Today’s correspondent has:
… been wondering lately, should the pandemic reach Italian proportions or worse, what emergency powers do current national and state legislation allow the state governments to invoke? Could they for instance establish a curfew, could they assume control of private ambulance services (WA), could they cancel annual leave of private ambulance service employees etc?
This blog is about Australian Emergency Law but that has been limited to ‘natural’ disasters (fire, flood, storm etc) and responders to those emergencies. Public Health law uses similar language but it is a different area of expertise. Further given there is relevant public health law in every jurisdiction, including the Commonwealth (Biosecurity Act 2015 (Cth)) I cannot give a single answer for all states.
With those limitations I can try to answer the question. In Western Australia, the relevant law is the Public Health Act 2016 (WA). The Act provides for a ‘serious public health incident’ and a ‘public health emergency’. I don’t think there has (yet) been a declared public health emergency in WA it is likely that such a declaration will be made given that those sorts of declarations have been made in Victoria, South Australia and the ACT. During a public health emergency in WA, an emergency officer may
- direct or, by direction, prohibit, the movement of persons, animals and vehicles within, into, out of or around the emergency area or any part of the emergency area; or
- direct the evacuation and removal of persons, animals and vehicles from the emergency area or any part of the emergency area; or
- close any road, access route or area of water in or leading to the emergency area.
(s 181) ‘… use a vehicle in any place and in any circumstance despite any provision of any written law that requires …’
(s 182) ‘… take control of, or make use of, any premises or property…’
(s 183) ‘take control of, or make use of, any vaccine or drug’
(s 184) ‘direct a person to do all or any of these —
(a) to remain in an area specified by the officer for any period specified by the officer;
(b) to remain quarantined from other persons for any period, and in any reasonable manner, specified by the officer;
(c) to undergo medical observation, medical examination or medical treatment or to be vaccinated, as specified by the officer;
(d) to undergo decontamination procedures within any reasonable period, and in any reasonable manner, specified by the officer.
Presumably s 184(a) could be a curfew as people could be directed to stay at home during given hours.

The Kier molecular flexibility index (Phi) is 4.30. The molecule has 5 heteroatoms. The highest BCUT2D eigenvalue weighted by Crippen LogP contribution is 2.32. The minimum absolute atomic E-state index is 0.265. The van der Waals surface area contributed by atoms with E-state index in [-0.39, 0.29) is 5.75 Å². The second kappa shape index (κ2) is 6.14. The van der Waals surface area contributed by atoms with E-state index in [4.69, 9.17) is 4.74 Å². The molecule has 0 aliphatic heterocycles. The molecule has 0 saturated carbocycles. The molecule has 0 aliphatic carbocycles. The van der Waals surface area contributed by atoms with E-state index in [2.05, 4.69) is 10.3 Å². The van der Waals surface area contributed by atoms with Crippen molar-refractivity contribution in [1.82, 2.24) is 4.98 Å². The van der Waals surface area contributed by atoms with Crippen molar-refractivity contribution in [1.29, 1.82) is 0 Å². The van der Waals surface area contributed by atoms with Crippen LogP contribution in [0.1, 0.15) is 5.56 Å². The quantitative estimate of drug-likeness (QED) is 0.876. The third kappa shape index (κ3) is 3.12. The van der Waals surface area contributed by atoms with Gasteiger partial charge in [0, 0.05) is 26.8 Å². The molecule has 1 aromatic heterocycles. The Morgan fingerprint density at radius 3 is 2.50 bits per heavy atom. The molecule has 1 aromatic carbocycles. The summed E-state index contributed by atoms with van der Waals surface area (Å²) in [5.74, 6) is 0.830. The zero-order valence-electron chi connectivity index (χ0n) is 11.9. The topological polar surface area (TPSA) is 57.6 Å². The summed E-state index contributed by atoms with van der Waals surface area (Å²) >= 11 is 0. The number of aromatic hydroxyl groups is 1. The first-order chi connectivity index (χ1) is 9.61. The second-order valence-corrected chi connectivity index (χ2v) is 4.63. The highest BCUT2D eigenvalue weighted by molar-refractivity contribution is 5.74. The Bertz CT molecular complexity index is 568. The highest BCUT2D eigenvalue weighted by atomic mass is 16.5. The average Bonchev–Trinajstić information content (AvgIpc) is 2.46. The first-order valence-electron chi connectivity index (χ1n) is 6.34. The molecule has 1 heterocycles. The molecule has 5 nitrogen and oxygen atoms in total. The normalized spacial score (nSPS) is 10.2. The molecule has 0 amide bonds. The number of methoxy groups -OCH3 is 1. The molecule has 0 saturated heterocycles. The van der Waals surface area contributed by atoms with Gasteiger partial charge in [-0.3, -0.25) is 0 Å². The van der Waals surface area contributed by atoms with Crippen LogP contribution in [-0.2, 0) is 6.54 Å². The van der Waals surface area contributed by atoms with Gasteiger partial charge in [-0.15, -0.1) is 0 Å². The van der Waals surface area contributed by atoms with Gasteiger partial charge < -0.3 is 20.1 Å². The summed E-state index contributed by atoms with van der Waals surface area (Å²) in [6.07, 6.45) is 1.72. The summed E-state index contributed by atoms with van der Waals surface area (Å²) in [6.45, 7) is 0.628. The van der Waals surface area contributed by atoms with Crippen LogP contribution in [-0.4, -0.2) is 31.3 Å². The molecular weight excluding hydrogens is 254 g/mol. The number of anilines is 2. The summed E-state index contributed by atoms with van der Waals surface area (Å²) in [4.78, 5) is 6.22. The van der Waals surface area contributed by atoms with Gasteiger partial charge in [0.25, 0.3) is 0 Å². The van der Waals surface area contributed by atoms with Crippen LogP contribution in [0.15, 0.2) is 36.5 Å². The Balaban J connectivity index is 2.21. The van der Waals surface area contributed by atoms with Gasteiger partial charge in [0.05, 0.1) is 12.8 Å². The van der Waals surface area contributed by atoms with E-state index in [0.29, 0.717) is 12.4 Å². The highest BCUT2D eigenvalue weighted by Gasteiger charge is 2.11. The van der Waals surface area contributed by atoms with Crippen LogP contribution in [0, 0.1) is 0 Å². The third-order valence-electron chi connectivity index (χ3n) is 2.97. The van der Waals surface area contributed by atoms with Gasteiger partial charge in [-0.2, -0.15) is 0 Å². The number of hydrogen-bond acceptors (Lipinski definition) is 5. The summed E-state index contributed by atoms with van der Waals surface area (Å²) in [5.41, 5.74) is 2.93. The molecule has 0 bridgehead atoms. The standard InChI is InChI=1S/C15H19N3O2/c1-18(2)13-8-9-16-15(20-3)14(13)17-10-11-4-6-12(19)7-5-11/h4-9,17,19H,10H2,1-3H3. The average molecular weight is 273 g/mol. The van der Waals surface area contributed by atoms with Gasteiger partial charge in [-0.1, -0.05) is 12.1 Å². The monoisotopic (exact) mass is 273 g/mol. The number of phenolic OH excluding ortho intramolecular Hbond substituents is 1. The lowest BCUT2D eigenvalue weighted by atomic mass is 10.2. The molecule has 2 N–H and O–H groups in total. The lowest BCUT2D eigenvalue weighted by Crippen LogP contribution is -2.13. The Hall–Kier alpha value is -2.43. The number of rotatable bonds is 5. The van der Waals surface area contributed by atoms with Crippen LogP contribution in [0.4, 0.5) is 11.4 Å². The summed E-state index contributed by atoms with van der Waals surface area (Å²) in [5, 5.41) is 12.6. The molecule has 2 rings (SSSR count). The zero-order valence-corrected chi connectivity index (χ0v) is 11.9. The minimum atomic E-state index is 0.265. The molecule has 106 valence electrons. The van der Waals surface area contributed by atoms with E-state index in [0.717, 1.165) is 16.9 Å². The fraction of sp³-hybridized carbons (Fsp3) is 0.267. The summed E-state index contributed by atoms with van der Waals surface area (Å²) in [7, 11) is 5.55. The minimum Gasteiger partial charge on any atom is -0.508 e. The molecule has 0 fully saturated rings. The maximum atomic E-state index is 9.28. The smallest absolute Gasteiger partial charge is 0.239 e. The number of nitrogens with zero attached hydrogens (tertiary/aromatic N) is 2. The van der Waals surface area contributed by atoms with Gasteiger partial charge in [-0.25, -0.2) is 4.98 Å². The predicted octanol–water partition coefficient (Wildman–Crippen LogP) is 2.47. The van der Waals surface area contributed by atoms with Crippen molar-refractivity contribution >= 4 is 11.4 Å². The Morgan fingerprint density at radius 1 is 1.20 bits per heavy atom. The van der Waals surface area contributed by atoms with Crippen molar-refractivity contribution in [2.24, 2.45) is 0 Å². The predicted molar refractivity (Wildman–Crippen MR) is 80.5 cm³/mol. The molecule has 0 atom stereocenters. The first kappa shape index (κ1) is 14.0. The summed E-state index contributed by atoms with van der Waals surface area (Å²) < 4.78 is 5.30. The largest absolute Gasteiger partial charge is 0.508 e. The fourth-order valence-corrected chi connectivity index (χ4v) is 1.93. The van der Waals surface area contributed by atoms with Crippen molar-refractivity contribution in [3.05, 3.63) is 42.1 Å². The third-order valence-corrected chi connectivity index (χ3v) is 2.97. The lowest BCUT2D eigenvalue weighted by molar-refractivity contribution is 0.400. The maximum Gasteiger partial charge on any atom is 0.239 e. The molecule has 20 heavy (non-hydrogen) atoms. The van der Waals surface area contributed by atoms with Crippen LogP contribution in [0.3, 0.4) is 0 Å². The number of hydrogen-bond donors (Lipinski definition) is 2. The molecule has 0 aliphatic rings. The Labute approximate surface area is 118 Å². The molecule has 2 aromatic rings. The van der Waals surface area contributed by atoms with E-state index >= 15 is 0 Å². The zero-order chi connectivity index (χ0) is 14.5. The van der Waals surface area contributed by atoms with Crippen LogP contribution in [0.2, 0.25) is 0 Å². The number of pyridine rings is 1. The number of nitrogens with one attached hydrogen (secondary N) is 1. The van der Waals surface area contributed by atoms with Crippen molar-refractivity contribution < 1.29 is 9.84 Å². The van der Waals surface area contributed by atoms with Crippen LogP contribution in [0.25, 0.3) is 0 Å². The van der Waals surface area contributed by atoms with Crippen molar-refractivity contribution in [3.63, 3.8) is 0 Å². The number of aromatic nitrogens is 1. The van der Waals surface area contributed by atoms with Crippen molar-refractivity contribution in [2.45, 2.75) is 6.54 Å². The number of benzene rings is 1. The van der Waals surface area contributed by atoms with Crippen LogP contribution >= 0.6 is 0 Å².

Notwithstanding my comment, above, regarding ‘natural’ disasters versus public health emergency, s 164 says:
(1) Nothing in this Part [dealing with public health emergencies] prevents the making of an emergency situation declaration or a state of emergency declaration under the Emergency Management Act 2005.
(2) The making of a declaration referred to in subsection (1) does not prevent the making of a public health state of emergency declaration under this Part.
(3) Nothing in this Part limits the operation of the Emergency Management Act 2005 section 8(1).
In other words, the event that constitutes a public health emergency can also constitute an emergency under the Emergency Management Act 2005 and vice-versa. If a declaration is made under the Emergency Management Act 2005 (WA) then all the emergency powers under that Act are also available.
The critical question is ‘could they assume control of private ambulance services (WA), could they cancel annual leave of private ambulance service employees’. I don’t see any specific power to that effect; there are powers to give directions to a public authority (ss 4 and 166) but I do not think St John Ambulance Australia (WA) would fall within that definition. Directing employees of St John would, in my view, be outside the powers listed in s 184.
The question of leave is clearly an industrial issue. The Fair Work Act 2009 (Cth) s 88 says ‘Paid annual leave may be taken for a period agreed between an employee and his or her employer.’ What rights an employer has to cancel previously agreed annual leave given the emergency would depend on the terms of employment and industrial law that is beyond my expertise.
St John Ambulance (WA) is a contractor to the WA government to provide ambulance services and is required to undertake ‘major incident planning and preparedness’ (Services Agreement Between State of Western Australia and St John Ambulance Western Australia Limited cl 4).
I cannot see that there is any specific power to ‘assume control of private ambulance services (WA) [or]… cancel annual leave of private ambulance service employees.’ However in a public health emergency I would imagine that private ambulance providers generally, and St John Ambulance (WA) in particular, will respond to requests from the government to be part of the public health response. As employers, and without being an expert in industrial law, then I imagine that the services as employers could move to cancel pre-approved annual leave to respond to the emergency.
Responding to emergencies is part of what state ambulance services are established, and in WA, St John Ambulance (WA) agrees, to do. I cannot see that the government would need to ‘take control’ of St John (WA) but that St John (WA) would willingly play its role in the emergency response.